I was a bit sceptical upon reading the news on China implanted tiny chip as reported by Bloomberg.
It is rather unbelievable to have such small chip to perform as what claimed. Many chips have many pins, sure whoever needs to implant the chip need to have bigger chip or multiple chips to intercept different signal pins from the motherboard?
Until I came across the article on Light Blue Touchpaper. I learned new concepts such as BMC (Baseboard Management Controller), SPI (Serial-Peripheral Interface) and how the chips are using serial, rather than parallel, signalling; which technically means they need only few wires/pins: data, clock, power and ground. It is also interesting to read that the BMC is an ARM processing running … Linux. We have embedded operating system on a motherboard without even the main OS knows about it.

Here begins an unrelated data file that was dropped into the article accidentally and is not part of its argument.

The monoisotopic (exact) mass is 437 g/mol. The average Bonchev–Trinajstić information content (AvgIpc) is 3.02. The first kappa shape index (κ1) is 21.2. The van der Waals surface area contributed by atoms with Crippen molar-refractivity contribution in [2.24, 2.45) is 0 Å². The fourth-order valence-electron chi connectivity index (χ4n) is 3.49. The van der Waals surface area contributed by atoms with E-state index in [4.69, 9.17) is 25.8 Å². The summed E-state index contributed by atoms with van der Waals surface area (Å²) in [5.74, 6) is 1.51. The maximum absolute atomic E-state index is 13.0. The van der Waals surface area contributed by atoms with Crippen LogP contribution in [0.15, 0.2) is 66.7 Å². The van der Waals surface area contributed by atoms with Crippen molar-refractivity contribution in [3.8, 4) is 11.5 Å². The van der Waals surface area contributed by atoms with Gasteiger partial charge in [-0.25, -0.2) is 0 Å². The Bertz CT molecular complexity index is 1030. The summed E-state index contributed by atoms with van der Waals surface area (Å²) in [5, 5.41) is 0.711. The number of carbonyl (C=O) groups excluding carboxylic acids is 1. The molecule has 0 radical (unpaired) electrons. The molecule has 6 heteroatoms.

So, it is technically possible that the tiny chip to modify the signals from BMC. But the question is what’s next. It needs to be able to initiate network call to the Internet and with my limited knowledge this may or may not be possible.
Unless, this chip works ‘together’ with another ‘implant chip’ embedded on the Ethernet port.
With all of these chips, it is possible to have network connection without even the operating system knows about it. People may argue the firewall should block such traffic, there are two main issues with the firewall. With the cloud and hyper-converged solutions, the firewalls are now ‘virtual’. It is a software running on the server itself. Even if there is physical firewall presence, the physical firewall itself may be compromised with implanted chips. Both have the same result: the firewall would not detect and block those extra traffics.
It is a difficult issue to solve. The supply chain is tightly integrated, it is difficult to change the manufacturer. There is no guarantee the US does not do the same. As someone said, it is a matter of choice; which intelligence agency you prefer to have your data: US Intelligence agency or Chinese Intelligence agency 🙂